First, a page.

With four snow-related school closings in the last two weeks, Hoboken’s public school students have missed a lot of class.
Parents are hoping they won’t miss any more, but the decision is usually a complicated one, since superintendents don’t know exactly when a storm will hit or how dangerous the roads may be.
So how does Hoboken Superintendent of Schools Mark Toback make a decision to close schools, have a delayed opening, or shut school early?
Toback said on Wednesday that, as steward of the city’s nearly 2,000 students, deciding whether to close the city’s schools is one of his hardest jobs.
“It’s not an easy decision,” he said. “It’s not like the Board of Education has its own weather service, so we consult with a variety of different ones to try and get the best idea of what type of weather it’s going to be, and then a decision is made.”
Besides consulting forecasts, he talks to the city’s director of facilities, in the environmental services department.
Toback said that the final call is usually made no later than 5:30 a.m. on any given snow day, and if the procedures in place are executed without delay, the entire community is notified of the closure by 6 a.m. Sometimes, the decision is made the night before.
“It’s not an easy decision.” – Superintendent Mark Toback
“We have a central office snow chain where everyone has a different job,” he said. “Some of us are in charge of calling important people in the district, like the union and board presidents. Some are in charge of calling the media; someone is in charge of updating the website, someone calls providers and the various charter schools.”
Closing Hoboken’s schools isn’t nearly as cut and dry as it might seem. One particular challenge arises from the fact that the district’s afterschool programs aren’t technically run by the district; they’re managed by outside providers who hire their own employees. On some days, like a particularly chilly day two weeks ago, the district held a normal school day, but the afterschool programs were cancelled with only a few hours’ notice, forcing working parents to find backup care in a hurry.
Toback said he understood the problems a closing could pose for families.
“They have staffing issues in storms,” he said. “I get that it makes things difficult, but a lot of these people also have kids of their own.”
Sometimes, but rarely, challenges arise when the district attempts to make sure that everyone knows the school day is cancelled. One time, Toback said, the phone system gave way and families weren’t notified until 7 a.m. – just over an hour before the first bell.
Some parents have expressed dissatisfaction and frustration with the district’s handling of snow days in an online forum, the Hoboken moms newsgroup. One parent said the lack of continuity in education was confusing for children, and that it’s hard to find child care for a special needs student.
Toback said he understood their frustration. He noted that parents tend to become even more frustrated when the forecasts turn out to be wrong.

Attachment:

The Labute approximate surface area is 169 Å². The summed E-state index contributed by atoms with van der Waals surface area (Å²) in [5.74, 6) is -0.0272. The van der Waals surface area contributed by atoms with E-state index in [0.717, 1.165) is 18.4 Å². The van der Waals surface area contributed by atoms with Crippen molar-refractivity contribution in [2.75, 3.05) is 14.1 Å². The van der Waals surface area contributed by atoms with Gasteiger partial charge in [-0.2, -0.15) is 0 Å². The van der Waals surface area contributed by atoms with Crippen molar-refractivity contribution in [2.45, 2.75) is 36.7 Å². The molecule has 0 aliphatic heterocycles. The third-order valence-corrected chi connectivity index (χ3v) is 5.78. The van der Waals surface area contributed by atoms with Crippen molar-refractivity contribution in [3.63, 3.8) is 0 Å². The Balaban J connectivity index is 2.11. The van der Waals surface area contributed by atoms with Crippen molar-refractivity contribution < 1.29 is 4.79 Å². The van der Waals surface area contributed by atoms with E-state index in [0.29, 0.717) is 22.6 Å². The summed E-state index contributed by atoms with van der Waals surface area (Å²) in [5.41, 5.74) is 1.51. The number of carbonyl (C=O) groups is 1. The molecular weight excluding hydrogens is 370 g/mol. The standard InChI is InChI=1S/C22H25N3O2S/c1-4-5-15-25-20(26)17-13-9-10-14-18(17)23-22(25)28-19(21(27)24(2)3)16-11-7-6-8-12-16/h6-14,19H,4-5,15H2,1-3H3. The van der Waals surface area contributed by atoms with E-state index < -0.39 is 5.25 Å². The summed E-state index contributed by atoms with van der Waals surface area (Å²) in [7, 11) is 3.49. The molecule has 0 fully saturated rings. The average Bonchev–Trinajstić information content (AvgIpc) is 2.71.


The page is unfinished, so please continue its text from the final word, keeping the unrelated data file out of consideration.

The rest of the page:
“We look at every situation differently, and sometimes it’s a tough job to make a call like that,” he said, “especially when the weather doesn’t happen the way the forecast says it will,” he said.
The biggest and most stubborn issue with snow days is when to make up the days lost. For instance, Thursday was originally scheduled as a half-day and schools were going to be closed on Friday for professional development, according to the district calendar. In order to make up snow days, the district had decided to have Thursday be a full day and Friday be a half-day, in order to gain some time lost from previous snow days. But with the impending storm, that plan is cast in doubt.
Wednesday afternoon, Toback was unsure whether schools would be closed the next day – even though the forecast was grim.
“Right now it’s sunny and cold, so we’re not sure what will happen,” he said.
When to make up the days?
This past week, the district intended to have a half-day on Friday instead of the already scheduled in-service day, in order to allow students to make up one of the snow days. But instead, the district canceled the day altogether because of the overnight storm.
Now, there are even more days to make up.
In an effort to make up time lost, the district will consider lengthening the school year, shortening Spring Break, or even holding classes on Saturdays, Toback said. Nothing is definite, he said, and before decisions are made, both the Board of Education and the teacher’s union will weigh in on the issue.
School officials in neighboring towns said that sometimes, whether other towns close affects their decision.
“We talk to each other, all the superintendents,” said North Bergen Interim Superintendent of Schools George Solter. “We’re always making phone calls. It’s not something that you take lightly. We try and make sure that we stay consistent between Weehawken, Guttenberg, West New York, and Union City.”
Stanley Sanger, superintendent in Union City, said, “That decision comes from the superintendent of schools in conjunction with public safety. The overall concern is the safety of children.”
He added, “You look for the most accurate information by watching television, working with the public works department, checking to see if they’re plowing. Sometimes you get news from the airport.” In addition, Accuweather provides updated alerts via e-mail.
Solter said, “As a group we have a lot of people that get together: The business administrator, the board secretary, the director of elementary and secondary education. We’ll talk together and review the information we’ve collected and make an informed decision.”
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